Part of this is my mom is pretty diligent about giving him low sodium, low fat, kidney-failure and coumadin-friendly meals Which is a lot. But clearly some of it is just having fewer medications.

So my first thought is whether this person needs insulin to stay out of DKA, or do they just need it to keep their numbers in range? The A1C targets for a person who is over 80, for instance, are incredibly high, and it’s possible this person could get by just taking pills every day – something with less risk of hypoglycemia or at least dosing mistakes, which can be really devastating for older people who are already experiencing dementia.

Barring that, I’d wonder if he could get by just taking basal insulin by pen every day. If you get a wifi-enabled smart pen, the son can keep track of his boluses. You could also use FaceTime to do the bolus every day, to make sure it’s being done properly. (My dad can’t use a cell phone but he can answer a FaceTime call on an iPad.) His blood sugar will be too high. But if he’s over 75 and getting enough insulin to avoid DKA, it’s not clear that will shorten his lifespan or reduce his quality of life a ton.

Finally, I’d see if he can simplify or reduce any of the other medication this person might take. Someone with dementia will struggle with keeping track of lots of pills, and though each one might have a low rate of side-effects, if you’re taking ten, the odds are you may have some. And it just increases the risk of messing up something.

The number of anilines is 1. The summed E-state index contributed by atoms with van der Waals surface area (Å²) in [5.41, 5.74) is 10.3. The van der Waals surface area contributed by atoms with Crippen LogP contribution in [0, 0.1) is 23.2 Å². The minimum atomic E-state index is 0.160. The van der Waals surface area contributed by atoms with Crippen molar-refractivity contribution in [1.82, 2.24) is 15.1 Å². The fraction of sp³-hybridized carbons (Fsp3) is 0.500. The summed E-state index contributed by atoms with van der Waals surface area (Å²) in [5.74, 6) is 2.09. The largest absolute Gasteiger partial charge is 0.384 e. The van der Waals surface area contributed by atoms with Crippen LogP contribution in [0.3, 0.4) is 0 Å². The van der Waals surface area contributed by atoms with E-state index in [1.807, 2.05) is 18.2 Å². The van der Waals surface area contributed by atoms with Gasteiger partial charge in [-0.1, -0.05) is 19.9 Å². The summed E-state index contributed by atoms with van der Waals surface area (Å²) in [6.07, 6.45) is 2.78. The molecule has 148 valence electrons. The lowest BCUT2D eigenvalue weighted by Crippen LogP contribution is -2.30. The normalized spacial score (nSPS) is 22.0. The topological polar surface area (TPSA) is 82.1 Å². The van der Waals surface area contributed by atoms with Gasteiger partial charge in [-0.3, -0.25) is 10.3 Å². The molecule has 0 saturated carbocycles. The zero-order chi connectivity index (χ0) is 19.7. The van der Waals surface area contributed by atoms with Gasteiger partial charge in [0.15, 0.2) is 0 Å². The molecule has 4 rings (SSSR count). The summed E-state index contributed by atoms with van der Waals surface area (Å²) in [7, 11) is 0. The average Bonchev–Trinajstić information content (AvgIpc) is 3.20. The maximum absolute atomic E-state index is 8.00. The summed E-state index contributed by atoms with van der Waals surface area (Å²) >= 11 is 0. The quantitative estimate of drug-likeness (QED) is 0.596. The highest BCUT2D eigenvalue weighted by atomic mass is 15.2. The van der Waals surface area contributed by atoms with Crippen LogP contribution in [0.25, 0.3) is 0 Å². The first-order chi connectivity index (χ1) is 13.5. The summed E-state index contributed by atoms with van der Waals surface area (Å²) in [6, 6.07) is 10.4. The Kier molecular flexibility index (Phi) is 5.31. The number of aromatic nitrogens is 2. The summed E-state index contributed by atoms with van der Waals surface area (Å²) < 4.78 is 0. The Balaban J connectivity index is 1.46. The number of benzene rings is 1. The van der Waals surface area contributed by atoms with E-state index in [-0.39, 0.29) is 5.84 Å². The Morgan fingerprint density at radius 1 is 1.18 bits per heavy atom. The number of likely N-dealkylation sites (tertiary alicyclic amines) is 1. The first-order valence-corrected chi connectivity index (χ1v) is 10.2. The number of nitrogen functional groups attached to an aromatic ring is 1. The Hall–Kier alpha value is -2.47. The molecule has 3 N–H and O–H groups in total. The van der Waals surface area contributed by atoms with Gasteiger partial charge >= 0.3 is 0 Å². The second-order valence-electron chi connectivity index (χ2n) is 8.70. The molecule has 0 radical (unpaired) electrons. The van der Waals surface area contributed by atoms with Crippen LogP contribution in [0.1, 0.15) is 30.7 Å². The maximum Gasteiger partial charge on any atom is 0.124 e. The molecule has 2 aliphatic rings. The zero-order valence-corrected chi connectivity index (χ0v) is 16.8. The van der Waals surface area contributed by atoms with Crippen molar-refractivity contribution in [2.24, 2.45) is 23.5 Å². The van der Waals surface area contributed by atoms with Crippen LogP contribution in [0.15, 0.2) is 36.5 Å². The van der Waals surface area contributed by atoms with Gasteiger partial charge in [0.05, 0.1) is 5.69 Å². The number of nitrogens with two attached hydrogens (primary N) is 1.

Also, I like the idea of microwave meals, but they should be careful to find some that have lower sodium and lower fat – My mom has found a handful at Trader Joe’s that aren’t terrible. I would say a big part of my dad no longer needing blood sugar medication is that he is now 100% compliant with a strict diet, whereas before he was more like 70%. I also subscribe to a salad delivery; I am wondering if there’s something similar with nutritional information, but for whole meals. This may be out of budget, but often these can be tailored; I found a list of diabetic meal delivery kits here:


All good thoughts Tia, thank you. We are talking live with our friend tomorrow, and everyone’s suggestions have been helpful in preparing my wife and I to provide proper information to our friend. I will give a general update as things go, so people can offer additional thoughts, or just learn more.


I don’t have any experience (as yet) with dementia, so do not have anything practical to add, but I hope all the fantastic contributions will help your friend, Chris. It sounds like a very difficult situation.


While not the aim of the thread, this has been helpful in id’ing ideas of potential use for many of us older folks, either for ourselves down the road, those we live with, and friends yet to be made. Thanks to all for the suggestions!


@Chris I was looking thru the latest Costco mag and found this: https://www.costcoconnection.com/connection/202201/MobilePagedArticle.action?articleId=1755838&app=false&cmsId=3980014#articleId1755838. I remembered your post and thought some of the apps/devices in it might be of some help for the situation you described. Hope something is helpful!


Thanks Tom!